A well-written account of an extraordinary life, narrated against the background of the world-shaking events in which Chiang Ching-kuo was deeply involved: the Soviet Revolution, the Sino-Japanese war, the civil war between the Nationalists and the Communists in China, and the Cold War. Taylor's book fills a glaring gap in the literature; it will be valued by scholars and by others interested in the character and role of a memorable individual in the making of today's Taiwan. In writing this full-length biography, Taylor has interviewed scores of people who knew Ching-kuo well at various stages of his life. He traveled to his hometown, Hsikou, and to the area that he administered in southern Kiangsi to interview people in both places about Ching-kuo's early life. He has also located documents and interviewed individuals who cast light on Ching-kuo's experience in the Soviet Union. It will be a distinguished addition to Harvard's publications on China.
William C. Kirby
Taylor tells the story of Chiang Ching-kuo's life well. The writing is clear and the relationship between Ching-kuo's family and career to the dramatic 'sweep' of the century is maintained throughout. A consistent effort is made--rather successfully--to contrast Ching-kuo's experience with that of his old Moscow classmate, Deng Xiaoping. Taylor offers a significant reinterpretation of Ching-kuo's time in the USSR, leading one to conclude that he may really have meant it in all of those Stalinistically stylized denunciations of his father, or at least in some of them. More important, Taylor makes it clear, even in an understated way, that the time in the USSR was formative, politically, for his subject.
South China Morning Post - Danyll Wills
Most historians have not been kind to the man who failed China and then ruthlessly established his presence on the island of Taiwan, which he ruled under martial law until his death in 1975...Jay Taylor tries to convince us that Chiang Ching-kuo, despite his own ruthless suppression of any opposition in Taiwan, was fundamentally a better man than his father...Following his life in this book gives one a good picture of this tumultuous period in China's history. It may also help to explain at least a little of the passion felt on both sides of the Taiwan Straits.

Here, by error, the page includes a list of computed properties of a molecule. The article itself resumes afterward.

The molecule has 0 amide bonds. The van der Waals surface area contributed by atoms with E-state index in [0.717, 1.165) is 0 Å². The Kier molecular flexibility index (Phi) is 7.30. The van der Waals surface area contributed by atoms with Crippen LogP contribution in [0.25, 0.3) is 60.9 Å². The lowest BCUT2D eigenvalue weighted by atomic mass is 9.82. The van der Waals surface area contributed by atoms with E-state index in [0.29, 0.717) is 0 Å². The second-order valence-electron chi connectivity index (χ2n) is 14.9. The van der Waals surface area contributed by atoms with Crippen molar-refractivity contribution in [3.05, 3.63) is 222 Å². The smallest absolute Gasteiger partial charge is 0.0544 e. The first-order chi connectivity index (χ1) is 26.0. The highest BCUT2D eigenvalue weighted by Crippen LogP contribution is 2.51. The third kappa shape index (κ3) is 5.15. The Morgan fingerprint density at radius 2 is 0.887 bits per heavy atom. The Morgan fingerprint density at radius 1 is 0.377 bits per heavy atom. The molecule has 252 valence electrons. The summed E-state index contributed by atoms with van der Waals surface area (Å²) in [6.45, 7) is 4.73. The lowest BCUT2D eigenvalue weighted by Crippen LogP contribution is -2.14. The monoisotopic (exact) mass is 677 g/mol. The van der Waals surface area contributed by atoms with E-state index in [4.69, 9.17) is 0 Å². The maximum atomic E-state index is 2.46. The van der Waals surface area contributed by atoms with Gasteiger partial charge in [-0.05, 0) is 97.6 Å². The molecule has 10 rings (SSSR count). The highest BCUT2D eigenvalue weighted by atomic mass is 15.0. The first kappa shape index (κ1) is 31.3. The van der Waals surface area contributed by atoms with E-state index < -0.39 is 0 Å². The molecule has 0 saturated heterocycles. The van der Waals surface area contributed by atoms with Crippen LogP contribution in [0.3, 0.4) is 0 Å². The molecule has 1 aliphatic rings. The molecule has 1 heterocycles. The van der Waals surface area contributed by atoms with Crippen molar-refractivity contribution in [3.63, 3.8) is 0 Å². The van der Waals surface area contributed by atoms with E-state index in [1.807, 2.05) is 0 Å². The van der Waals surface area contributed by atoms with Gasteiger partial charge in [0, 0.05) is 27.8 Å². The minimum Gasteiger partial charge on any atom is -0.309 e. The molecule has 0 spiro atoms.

Times Literary Supplement - Warren I. Cohen
Jay Taylor has written a superb, magnificently researched biography of Chiang Kai-shek's son, Ching-kuo, the man who set the stage for the democratization of Taiwan. [The Generalissimo's Son] tells the fascinating story of the man who set Taiwan on its new course, a course which seems to preclude unification with China and presents a grave danger to the peace of the world.
Choice - J. Chen
The first comprehensive Chiang Ching-kuo biography in English, this very readable book is based on extensive documentary research and interviews. It is an important addition to the literature of China's (and Taiwan's) modern history and politics.
Times Higher Education - Jonathan Fenby
Taylor has written an excellent biography.
New York Review of Books - Jonathan D. Spence
[A] detailed and revealing biography.
Far Eastern Economic Review - Robert Green
Break[s] new ground--introducing a relatively unknown figure to the West. By weaving together numerous interviews and historical research, [Taylor] create[s] a fast-paced narrative that crackle[s] with the excitement of international diplomacy and Cold War espionage.
Publishers Weekly - Publisher's Weekly
Taiwan enjoys a booming economy and a lively, boisterous democracy. In this deeply detailed biography, Taylor maintains that Chiang Ching-kuo is largely responsible for both. Though historically still in the shadow of his famous father, Chiang Kai-shek, whose Nationalist party lost China to the Communists in 1949 and who then fled to Taiwan, the younger Chiang spent a life that is itself fascinating. Born in 1910, as China was disintegrating into anarchy, Chiang as a young man spent 12 years in the Soviet Union as a student and Soviet Party functionary. Returning to a China in chaos, he proved himself a capable administrator amid the otherwise corrupt Nationalists. In exile in Taiwan, he gained immense power, especially after the death of the elder Chiang in 1975. According to the author (a former Asia specialist with the U.S. Foreign Service), he used this power for bad and good. As head of numerous secret agencies, Chiang helped keep Taiwan a brutal dictatorship for 30 years. Yet he was prescient enough to draw into the government skilled personnel who laid the groundwork for the island's spectacular economic development, and pragmatic enough in the years before his death in 1988 to see that a transition to democracy was necessary and inevitable. Of special note is Taylor's account of how Chiang skillfully read and used the changing trends of the Cold War and the post-Cold War period to allow Taiwan to not only survive but prosper. Whether the good Chiang did outweigh the bad remains an open question, but he clearly was a leader of importance. This work will long remain his definitive biography, which means that this could remain in print indefinitely, enjoying small but steady sales. (Oct.) Copyright 2000 Cahners Business Information.